HOUSE, 24th General Assembly, 1841-43; representing Hawkins County; SENATE, 25th and 26th General Assemblies, 1843-47; representing Greene and Hawkins counties; HOUSE, 33rd General Assembly, 1859-61; representing Hawkins County; Democrat. Born in Botetourt County, Virginia, on November 27, 1792; son of John and Susan (Crobarger) Critz, both natives of Pennsylvania. Farmer; owned a mill and tanyard and land on Patterson’s Creek, near New Canton, Hawkins County. The name of his first wife is unknown; by her he had one daughter--Mary Critz (Mrs. David Kincaid). He was married (2nd) in Hawkins County on October 14, 1847, to Mrs. Ann (Kincaid) McPheeters Thurman, daughter of David and Rebecca (McPheeters) Kincaid; no children. Member Methodist Church; Masonic Order. Died in Hawkins County on May 27, 1879; buried at Old Union Church Cemetery, near New Canton.

 

Sources: Hawkins County Will Book I, p. 518-19; Hawkins County Court Minutes, 1871-77, p. 366; Knoxville Register, November 10, 1847; information supplied by Prentiss Price, Rogersville.

 

Donelson, Stockley (1752-1805)

 

HOUSE, State of Franklin, 1785; representing Spencer County (now known as Hawkins); Speaker of the House; North Carolina SENATE, 1787; representing Hawkins County (then North Carolina, now Tennessee); Territorial Assembly, 1794, 1795; representing Hawkins County; Franklinite. Born in Halifax County, Virginia, in 1752; son of Colonel John and Rachel (Stockley) Donelson. Educated in field schools; surveyor and land speculator. Survey of Sullivan County, 1782; appointed surveyor for western lands by North Carolina legislature, 1784; surveyor-general for North Carolina; surveyor-general for State of Franklin. Captain, Sullivan County militia; major, Hawkins County militia, 1787; appointed by Governor Blount as lieutenant-colonel commandant of Territorial militia, 1790. Married in Raleigh, Wake County, North Carolina, on April 17, 1797, to Mrs. Elizabeth (Glasgow) Martin, daughter of James Glasgow; no children. He later lived in Knox County, and spend his few years in Davidson County, where he died in September 1805. Son of Colonel John Donelson, sometime member North Carolina House of Burgesses and surveyor of the line between North Carolina and Virginia; son-in-law of James Glasgow, North Carolina Secretary of State; brother-in-law of Andrew Jackson, 7th President of the United States.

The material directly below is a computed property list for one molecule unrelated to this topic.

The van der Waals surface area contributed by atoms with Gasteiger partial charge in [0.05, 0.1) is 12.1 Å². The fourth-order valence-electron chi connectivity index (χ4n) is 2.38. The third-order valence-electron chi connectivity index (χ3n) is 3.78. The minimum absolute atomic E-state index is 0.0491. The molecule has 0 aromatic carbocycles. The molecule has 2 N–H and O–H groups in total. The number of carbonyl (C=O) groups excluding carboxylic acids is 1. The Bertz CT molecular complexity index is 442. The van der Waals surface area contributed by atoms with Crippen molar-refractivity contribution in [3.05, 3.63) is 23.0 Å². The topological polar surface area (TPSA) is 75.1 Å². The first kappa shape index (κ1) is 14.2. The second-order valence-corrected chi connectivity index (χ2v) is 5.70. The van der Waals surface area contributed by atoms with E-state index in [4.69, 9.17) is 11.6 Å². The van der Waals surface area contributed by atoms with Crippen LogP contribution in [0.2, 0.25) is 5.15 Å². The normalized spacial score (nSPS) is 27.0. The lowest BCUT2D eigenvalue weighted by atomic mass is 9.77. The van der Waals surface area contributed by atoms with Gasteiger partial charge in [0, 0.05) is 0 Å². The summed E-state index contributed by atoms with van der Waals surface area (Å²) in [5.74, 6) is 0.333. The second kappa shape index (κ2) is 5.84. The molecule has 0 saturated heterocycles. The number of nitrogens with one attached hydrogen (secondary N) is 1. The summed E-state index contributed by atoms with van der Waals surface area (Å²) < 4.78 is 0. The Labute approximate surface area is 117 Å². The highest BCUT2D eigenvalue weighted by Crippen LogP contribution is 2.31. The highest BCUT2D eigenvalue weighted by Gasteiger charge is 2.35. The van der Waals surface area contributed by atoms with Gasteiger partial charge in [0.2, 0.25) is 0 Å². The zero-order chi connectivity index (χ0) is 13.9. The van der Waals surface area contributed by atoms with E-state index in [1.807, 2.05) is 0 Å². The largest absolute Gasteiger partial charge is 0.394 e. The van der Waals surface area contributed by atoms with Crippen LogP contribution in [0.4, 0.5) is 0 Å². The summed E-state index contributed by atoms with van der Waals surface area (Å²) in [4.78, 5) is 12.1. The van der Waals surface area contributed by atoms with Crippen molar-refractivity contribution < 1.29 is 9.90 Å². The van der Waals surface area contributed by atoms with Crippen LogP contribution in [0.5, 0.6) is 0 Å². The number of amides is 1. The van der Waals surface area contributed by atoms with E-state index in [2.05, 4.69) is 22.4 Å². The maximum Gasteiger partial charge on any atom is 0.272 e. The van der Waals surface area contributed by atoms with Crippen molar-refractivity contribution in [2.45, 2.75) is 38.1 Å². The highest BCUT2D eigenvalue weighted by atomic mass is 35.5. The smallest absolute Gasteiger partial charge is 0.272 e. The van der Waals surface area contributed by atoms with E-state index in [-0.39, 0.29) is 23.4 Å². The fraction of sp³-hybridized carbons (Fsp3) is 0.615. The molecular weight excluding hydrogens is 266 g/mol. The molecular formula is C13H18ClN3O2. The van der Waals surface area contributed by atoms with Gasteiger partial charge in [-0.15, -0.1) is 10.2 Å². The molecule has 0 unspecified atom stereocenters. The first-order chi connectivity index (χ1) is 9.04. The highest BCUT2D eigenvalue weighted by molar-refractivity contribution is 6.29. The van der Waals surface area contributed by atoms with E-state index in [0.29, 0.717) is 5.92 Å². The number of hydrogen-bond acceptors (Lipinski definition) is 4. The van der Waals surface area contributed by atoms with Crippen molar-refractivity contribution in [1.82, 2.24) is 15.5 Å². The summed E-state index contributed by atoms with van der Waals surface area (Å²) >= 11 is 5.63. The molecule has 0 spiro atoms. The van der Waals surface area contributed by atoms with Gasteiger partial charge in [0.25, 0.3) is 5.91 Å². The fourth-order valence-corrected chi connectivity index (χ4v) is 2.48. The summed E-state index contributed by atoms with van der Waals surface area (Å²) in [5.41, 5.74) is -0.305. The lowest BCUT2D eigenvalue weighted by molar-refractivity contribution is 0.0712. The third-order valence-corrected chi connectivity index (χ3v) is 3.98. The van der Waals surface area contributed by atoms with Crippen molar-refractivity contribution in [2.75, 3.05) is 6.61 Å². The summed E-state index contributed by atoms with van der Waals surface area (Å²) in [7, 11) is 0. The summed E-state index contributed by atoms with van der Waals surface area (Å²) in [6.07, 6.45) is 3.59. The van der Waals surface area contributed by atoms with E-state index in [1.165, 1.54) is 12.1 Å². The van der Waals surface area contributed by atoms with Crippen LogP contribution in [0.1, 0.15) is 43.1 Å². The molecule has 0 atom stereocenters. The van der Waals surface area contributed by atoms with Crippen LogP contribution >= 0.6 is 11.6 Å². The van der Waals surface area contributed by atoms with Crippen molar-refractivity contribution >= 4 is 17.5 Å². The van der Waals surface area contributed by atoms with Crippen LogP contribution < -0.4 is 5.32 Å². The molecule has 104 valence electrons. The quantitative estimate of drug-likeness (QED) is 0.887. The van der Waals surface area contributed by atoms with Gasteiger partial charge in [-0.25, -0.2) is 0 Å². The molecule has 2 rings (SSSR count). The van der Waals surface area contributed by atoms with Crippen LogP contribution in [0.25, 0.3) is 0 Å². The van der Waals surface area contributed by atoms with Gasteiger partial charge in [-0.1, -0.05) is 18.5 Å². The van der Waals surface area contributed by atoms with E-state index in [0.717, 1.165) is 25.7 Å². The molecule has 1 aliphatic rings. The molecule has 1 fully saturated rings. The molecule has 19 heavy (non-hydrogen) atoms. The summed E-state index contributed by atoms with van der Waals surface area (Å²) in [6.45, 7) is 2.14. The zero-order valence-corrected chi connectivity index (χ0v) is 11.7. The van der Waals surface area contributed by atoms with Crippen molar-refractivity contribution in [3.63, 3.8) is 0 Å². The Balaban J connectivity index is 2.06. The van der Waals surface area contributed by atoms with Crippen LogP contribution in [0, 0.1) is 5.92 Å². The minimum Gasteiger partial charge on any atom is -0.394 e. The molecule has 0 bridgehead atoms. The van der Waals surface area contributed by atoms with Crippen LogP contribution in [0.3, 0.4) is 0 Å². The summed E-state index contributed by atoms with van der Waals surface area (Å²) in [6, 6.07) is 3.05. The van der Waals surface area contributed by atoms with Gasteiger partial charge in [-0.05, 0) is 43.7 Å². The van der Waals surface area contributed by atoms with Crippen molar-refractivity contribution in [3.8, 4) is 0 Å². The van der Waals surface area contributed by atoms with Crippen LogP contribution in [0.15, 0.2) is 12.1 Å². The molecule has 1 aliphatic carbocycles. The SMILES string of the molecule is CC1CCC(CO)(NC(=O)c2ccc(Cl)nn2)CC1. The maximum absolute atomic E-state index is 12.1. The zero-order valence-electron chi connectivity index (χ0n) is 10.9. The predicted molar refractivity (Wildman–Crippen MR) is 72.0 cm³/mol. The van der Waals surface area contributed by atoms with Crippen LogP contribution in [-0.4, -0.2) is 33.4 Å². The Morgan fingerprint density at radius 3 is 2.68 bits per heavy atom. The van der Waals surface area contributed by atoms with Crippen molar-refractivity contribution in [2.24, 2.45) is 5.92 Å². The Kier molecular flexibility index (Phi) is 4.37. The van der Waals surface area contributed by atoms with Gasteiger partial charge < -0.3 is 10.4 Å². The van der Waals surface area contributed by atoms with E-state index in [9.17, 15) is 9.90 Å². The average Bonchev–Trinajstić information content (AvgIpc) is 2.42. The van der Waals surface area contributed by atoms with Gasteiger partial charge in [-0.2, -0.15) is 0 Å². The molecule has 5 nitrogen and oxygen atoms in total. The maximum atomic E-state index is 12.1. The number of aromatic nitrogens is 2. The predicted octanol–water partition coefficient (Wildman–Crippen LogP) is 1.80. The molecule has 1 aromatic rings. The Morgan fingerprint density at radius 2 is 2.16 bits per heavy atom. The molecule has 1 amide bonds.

Sources: Draper Manuscripts, 2XX57; Armstrong, Notable Southern Families, II, 101; Williams, Lost State of Franklin, 87, 306, 313-14; Burke, Emily Donelson of Tennessee, I, 62-63, 118; II, 99; Rosters and Soldiers, 579; Donelson File, Tennessee State Library; information supplied by Prentiss Price, Rogersville.